The Jewish community has every reason to be proud of our schools which, year after year, achieve exceptional results and are recognised in the national league tables as among the best in the country.
These results are only a small part of the story, as these tables only recognise the outcomes of our schools in secular studies, while ignoring the Jewish studies delivery, which is central to our schools’ curriculum.
Sadly, these aspects are not encompassed within the league tables, and are too often ignored when evaluating a school’s success.
There are many factors behind a successful school, but perhaps the most important is the staff, who work tirelessly to ensure the education of our children.
They are the ones who deserve the credit, not just for the academic results, but for the balanced and thoughtful graduates who benefit our society and are a credit to our community.
For many parents and children, what makes our schools great is the love and attention shown to the children.
It is this pastoral care that allows them to grow and flourish.
The Jewish Schools Awards is our opportunity to celebrate the excellence of our teachers and recognise their achievements. Produced by PaJeS (Partnerships for Jewish Schools) in association with Jewish News, the evening celebrates the exceptional achievements of the schools community.
This year awards were presented at primary and secondary level in four categories: an emerging teacher award, in their first three years of teaching award, a modern Hebrew teacher award, special educational needs educator award, and an assistant or deputy headteacher award. There was also a lifetime achievement award honouring Benjamin Perl MBE for his exceptional contribution to Jewish education.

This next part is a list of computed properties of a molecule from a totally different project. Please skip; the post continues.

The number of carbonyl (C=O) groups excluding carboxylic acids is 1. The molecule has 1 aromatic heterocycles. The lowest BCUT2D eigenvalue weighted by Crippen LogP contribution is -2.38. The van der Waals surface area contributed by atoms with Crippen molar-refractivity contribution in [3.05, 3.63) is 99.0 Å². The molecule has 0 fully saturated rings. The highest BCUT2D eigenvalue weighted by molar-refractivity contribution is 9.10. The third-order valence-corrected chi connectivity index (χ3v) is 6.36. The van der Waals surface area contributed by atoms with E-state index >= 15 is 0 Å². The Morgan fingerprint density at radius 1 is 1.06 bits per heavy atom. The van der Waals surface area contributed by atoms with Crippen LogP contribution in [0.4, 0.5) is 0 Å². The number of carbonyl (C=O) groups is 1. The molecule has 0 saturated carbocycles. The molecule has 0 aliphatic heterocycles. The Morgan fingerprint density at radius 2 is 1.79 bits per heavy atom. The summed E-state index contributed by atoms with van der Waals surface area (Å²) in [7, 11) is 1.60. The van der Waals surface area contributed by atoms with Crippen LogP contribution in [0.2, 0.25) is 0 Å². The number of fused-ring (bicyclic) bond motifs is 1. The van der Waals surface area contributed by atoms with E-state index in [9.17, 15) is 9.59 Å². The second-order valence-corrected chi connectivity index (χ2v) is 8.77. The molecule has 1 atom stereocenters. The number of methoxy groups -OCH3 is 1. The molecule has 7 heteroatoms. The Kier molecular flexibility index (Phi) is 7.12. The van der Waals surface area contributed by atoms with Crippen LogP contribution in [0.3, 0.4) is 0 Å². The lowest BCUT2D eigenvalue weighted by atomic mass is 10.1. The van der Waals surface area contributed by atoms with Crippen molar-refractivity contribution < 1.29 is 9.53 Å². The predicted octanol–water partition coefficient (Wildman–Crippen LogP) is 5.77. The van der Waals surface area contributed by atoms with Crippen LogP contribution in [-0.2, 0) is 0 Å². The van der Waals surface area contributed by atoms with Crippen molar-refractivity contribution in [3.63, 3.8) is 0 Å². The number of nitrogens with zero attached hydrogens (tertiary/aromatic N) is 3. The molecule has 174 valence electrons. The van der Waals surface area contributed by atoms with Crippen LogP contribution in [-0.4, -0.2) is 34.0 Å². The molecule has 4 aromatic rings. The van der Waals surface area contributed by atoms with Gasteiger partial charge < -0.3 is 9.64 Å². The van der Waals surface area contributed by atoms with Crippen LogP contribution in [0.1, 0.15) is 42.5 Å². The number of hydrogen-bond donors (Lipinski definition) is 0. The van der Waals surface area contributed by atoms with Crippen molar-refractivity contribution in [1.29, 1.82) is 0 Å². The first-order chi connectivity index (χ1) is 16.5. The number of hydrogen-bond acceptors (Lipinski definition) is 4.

It is a reflection of the respect and value we have for our teachers that more than 350 nominations were made for these awards.
Each nominee receives a certificate, and many schools hold their own ceremonies to celebrate their successes.
Last year a teacher told me it was the first time in more than 20 years that anyone had recognised her efforts – the nomination proving how important this recognition is.
For the finalists, the awards ceremony is a truly memorable event when, for one evening, the community unites to celebrate their achievements.
Every finalist is presented with a beautiful trophy and a certificate, and also receives a financial award.
The sponsors of the Jewish Schools Awards wanted to ensure that the event would have a lasting impact and help to support and encourage the raising of standards within our schools.
What better way can there be of achieving this than giving target funding to those teachers who have already been recognised as among the best and most inspirational teachers in our schools?
These teachers are encouraged to spend the award money on a project of their choosing within their school.
Last year’s winners have already launched a variety of initiatives and we look forward to similarly exciting developments in the coming year.
However, the awards provides an important message to us all. The intention of the Jewish Schools Awards is to instil the importance of saying thank you and celebrating the success of our schools and its teachers.
If we want to see our schools succeed, then we must learn the value of saying thank you.
Rabbi David Meyer is executive director of PaJeS (Partnerships for Jewish Schools)